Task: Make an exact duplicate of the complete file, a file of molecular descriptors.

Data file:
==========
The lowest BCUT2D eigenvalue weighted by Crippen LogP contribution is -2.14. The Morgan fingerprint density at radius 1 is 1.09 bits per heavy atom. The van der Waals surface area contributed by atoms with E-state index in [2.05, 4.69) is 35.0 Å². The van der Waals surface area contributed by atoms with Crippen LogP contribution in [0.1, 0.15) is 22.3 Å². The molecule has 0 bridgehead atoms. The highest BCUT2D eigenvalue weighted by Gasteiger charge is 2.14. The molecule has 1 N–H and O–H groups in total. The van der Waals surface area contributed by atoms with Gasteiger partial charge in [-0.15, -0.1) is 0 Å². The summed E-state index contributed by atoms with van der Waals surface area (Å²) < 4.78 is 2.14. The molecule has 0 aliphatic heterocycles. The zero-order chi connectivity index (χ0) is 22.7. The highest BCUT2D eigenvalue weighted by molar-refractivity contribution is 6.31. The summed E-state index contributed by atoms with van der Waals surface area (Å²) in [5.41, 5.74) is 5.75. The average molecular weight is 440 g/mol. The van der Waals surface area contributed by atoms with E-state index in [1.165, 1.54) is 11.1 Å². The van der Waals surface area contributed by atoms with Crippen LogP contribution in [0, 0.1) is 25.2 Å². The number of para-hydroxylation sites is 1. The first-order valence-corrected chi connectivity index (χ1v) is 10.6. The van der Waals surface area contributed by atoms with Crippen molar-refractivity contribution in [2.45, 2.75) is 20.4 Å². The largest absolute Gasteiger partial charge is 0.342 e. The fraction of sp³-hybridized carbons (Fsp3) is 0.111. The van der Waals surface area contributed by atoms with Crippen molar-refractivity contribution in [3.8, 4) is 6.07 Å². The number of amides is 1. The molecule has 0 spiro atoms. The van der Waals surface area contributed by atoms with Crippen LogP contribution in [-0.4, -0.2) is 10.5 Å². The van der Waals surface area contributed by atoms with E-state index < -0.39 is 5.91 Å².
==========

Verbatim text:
The lowest BCUT2D eigenvalue weighted by Crippen LogP contribution is -2.14. The Morgan fingerprint density at radius 1 is 1.09 bits per heavy atom. The van der Waals surface area contributed by atoms with E-state index in [2.05, 4.69) is 35.0 Å². The van der Waals surface area contributed by atoms with Crippen LogP contribution in [0.1, 0.15) is 22.3 Å². The molecule has 0 bridgehead atoms. The highest BCUT2D eigenvalue weighted by Gasteiger charge is 2.14. The molecule has 1 N–H and O–H groups in total. The van der Waals surface area contributed by atoms with Gasteiger partial charge in [-0.15, -0.1) is 0 Å². The summed E-state index contributed by atoms with van der Waals surface area (Å²) < 4.78 is 2.14. The molecule has 0 aliphatic heterocycles. The zero-order chi connectivity index (χ0) is 22.7. The highest BCUT2D eigenvalue weighted by molar-refractivity contribution is 6.31. The summed E-state index contributed by atoms with van der Waals surface area (Å²) in [5.41, 5.74) is 5.75. The average molecular weight is 440 g/mol. The van der Waals surface area contributed by atoms with E-state index in [1.165, 1.54) is 11.1 Å². The van der Waals surface area contributed by atoms with Crippen LogP contribution in [0, 0.1) is 25.2 Å². The number of para-hydroxylation sites is 1. The first-order valence-corrected chi connectivity index (χ1v) is 10.6. The van der Waals surface area contributed by atoms with Crippen molar-refractivity contribution in [2.45, 2.75) is 20.4 Å². The largest absolute Gasteiger partial charge is 0.342 e. The fraction of sp³-hybridized carbons (Fsp3) is 0.111. The van der Waals surface area contributed by atoms with Crippen molar-refractivity contribution in [3.8, 4) is 6.07 Å². The number of amides is 1. The molecule has 0 spiro atoms. The van der Waals surface area contributed by atoms with Crippen LogP contribution in [-0.4, -0.2) is 10.5 Å². The van der Waals surface area contributed by atoms with E-state index < -0.39 is 5.91 Å².